News of the Collegesummer2007

Ask a Prof: Behind the Wheel and on the Phone

Legislators have been taking aim at drivers who can’t stay off the phone. In New York, you can get a ticket if you’re caught driving and talking, unless you’re using a handless device. Legislation has been introduced in other states to ban everything from phoning without a handless device, to cell phone use by minors and school-bus drivers.

In his research on perception, cognition, and memory, psychology professor Dan Reisberg studies the effect of multitasking on the brain.

Reed: What happens when we drive and talk on a cell phone?

Reisberg: Think about your brain as being in some ways like an electrical generator with a certain amount of capacity that can be shared among various tasks. Ordinarily, driving doesn't take much capacity, and so a lot is left over for other chores. The same is true of conversation. But sometimes, the demands of either one can spike—because you’re doing a high-speed merge or the conversation is getting intense—and then you don’t have enough capacity for both, and something has to suffer.

There are now a number of studies showing that if you’re engaged in phone conversation while driving, you’re slower in responding to traffic signals, less likely to notice things like warning signs, slower in hitting the brakes when you need to, and so on.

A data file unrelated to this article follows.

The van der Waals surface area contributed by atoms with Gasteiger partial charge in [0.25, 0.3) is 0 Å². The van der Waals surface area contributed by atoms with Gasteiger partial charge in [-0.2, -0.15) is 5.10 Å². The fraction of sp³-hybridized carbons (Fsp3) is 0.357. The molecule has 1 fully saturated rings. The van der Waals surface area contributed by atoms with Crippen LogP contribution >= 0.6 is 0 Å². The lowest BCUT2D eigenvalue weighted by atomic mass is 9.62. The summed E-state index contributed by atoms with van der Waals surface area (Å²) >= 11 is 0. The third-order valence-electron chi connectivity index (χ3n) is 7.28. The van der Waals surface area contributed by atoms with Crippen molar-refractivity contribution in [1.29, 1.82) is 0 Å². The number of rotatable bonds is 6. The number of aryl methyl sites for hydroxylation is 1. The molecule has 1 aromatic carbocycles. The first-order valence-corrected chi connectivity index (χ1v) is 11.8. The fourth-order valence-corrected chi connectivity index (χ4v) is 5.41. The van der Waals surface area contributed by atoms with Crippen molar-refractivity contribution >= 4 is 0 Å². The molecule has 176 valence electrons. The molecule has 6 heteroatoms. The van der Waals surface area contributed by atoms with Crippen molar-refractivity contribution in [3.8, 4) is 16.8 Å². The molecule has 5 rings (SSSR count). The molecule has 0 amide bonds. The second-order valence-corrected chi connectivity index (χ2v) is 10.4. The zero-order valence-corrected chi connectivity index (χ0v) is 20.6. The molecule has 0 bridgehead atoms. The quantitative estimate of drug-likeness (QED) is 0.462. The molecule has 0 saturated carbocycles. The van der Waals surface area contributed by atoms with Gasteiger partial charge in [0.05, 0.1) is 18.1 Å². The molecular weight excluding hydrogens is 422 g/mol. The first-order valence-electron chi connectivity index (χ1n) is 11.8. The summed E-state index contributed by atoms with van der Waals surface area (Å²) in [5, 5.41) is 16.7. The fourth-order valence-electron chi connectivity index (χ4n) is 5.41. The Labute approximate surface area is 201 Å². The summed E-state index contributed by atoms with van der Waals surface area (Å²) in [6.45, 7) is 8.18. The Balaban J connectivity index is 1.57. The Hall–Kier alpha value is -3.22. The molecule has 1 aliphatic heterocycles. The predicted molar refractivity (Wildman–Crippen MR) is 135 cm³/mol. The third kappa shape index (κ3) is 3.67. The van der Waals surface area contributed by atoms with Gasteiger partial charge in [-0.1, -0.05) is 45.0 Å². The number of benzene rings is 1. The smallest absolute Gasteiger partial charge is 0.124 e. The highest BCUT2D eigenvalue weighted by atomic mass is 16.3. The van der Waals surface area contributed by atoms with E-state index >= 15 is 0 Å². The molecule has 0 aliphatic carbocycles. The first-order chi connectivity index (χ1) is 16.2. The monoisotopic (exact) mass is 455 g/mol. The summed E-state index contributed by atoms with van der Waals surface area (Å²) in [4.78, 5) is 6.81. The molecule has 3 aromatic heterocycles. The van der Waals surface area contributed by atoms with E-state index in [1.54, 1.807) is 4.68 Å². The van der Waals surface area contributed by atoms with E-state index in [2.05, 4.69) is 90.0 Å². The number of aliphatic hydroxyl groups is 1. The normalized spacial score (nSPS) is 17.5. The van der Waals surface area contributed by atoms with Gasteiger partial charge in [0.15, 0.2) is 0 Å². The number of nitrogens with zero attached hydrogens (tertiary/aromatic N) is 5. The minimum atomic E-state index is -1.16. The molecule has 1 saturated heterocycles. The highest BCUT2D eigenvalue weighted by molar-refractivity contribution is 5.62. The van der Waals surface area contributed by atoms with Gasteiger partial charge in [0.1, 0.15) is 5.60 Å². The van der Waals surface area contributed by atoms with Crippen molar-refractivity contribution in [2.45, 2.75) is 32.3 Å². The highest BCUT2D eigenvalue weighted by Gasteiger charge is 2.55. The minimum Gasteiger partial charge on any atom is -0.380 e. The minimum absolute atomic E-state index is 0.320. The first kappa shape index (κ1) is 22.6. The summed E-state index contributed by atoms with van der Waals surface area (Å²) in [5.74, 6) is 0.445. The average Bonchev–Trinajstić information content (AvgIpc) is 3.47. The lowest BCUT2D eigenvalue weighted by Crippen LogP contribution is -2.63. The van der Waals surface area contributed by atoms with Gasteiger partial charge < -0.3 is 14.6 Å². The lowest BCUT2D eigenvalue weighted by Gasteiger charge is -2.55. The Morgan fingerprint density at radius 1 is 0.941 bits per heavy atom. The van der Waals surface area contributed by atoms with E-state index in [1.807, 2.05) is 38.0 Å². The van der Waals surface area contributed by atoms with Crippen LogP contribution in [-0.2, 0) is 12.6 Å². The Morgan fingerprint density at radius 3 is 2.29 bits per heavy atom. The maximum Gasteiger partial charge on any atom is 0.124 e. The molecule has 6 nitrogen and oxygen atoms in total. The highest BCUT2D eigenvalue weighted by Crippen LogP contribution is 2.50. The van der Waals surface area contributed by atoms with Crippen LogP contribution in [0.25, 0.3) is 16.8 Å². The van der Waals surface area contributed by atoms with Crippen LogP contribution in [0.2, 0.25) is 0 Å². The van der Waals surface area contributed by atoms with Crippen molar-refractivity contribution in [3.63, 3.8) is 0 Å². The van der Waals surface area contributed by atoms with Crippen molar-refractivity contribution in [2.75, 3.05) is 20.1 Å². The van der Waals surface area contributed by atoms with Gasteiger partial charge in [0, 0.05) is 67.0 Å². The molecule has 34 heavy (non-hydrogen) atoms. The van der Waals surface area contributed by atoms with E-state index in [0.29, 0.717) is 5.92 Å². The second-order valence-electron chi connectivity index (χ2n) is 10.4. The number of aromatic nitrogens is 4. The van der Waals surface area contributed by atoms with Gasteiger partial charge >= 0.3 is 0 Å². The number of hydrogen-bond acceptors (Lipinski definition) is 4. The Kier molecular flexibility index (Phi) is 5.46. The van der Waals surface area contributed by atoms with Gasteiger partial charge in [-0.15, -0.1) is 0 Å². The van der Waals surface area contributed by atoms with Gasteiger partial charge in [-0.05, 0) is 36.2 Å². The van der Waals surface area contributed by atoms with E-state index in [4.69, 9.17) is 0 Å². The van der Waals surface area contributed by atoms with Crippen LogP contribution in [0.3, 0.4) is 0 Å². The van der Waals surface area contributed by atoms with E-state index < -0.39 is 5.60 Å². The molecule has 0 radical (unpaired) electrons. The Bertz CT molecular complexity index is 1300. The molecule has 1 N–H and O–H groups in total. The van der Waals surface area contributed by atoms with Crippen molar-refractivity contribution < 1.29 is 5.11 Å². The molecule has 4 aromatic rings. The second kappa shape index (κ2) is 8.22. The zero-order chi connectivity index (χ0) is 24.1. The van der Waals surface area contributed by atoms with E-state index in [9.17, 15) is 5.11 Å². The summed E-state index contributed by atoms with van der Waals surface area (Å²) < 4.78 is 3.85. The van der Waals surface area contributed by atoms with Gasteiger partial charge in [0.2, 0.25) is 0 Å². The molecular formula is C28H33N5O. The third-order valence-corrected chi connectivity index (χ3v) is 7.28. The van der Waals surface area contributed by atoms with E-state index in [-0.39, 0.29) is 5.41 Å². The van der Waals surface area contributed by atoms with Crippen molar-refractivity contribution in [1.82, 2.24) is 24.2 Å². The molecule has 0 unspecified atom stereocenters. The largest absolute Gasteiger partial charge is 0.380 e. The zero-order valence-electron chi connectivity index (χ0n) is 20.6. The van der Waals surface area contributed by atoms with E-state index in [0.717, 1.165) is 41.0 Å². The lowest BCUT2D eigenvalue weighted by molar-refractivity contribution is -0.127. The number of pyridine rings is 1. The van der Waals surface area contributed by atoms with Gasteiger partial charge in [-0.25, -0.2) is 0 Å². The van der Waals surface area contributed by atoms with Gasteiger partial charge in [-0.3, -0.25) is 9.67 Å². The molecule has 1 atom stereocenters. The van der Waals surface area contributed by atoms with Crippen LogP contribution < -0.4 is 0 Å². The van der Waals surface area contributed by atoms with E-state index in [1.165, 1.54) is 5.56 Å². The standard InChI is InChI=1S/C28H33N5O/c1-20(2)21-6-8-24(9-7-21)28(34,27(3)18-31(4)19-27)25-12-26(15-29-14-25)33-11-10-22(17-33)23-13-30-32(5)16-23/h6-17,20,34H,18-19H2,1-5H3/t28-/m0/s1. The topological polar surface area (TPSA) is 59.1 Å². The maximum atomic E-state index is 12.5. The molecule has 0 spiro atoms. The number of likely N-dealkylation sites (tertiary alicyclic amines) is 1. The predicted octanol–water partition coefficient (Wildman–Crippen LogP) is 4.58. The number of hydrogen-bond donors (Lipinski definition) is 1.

Is the conversation the problem, or the phone you’re having the conversation on?

Here the data are impressive: the problem really is the conversation itself, and, in many studies, the dangers seem identical for hand-held cell phones or hands-free cell phones. The idea that the road to safety is to ban just the hand-held cell phones is bogus.

But we have conversations with passengers while we’re driving all the time. Isn't that just as dangerous as conversing on the phone?

When someone else is in the car, they can see the road situation, so they cooperatively slow the conversation down when the driving gets tough. Likewise, they can see you, so they slow the conversation when your body language signals that you need to focus on your driving. As a result, conversations with a passenger aren't problematic; instead, the danger here really is tied to the use of a phone.

Young drivers reportedly text-message with both hands while driving. Should they be banned from using their phones behind the wheel?

Certainly, sending text while you’re driving (which means you need to take your hands off the wheel and your eyes off the road) is madness. But, on the other hand, it’s possible that cell phone conversations may be less dangerous for young drivers. My sons have grown up with cell phones and they've developed systems of multitasking that older drivers never developed. They don’t have any more capacity than an older driver does, but they have different priorities. For example, if the demand for attention spikes up, you or I might try to keep the conversation going, and make our driving worse as a result. My sense (with no data yet to confirm this) is that younger drivers have more sensible priorities and have simply learned, when there’s a conflict between talking and driving, just to be rude to whomever they’re talking to. Impolite, maybe, but surely a better idea.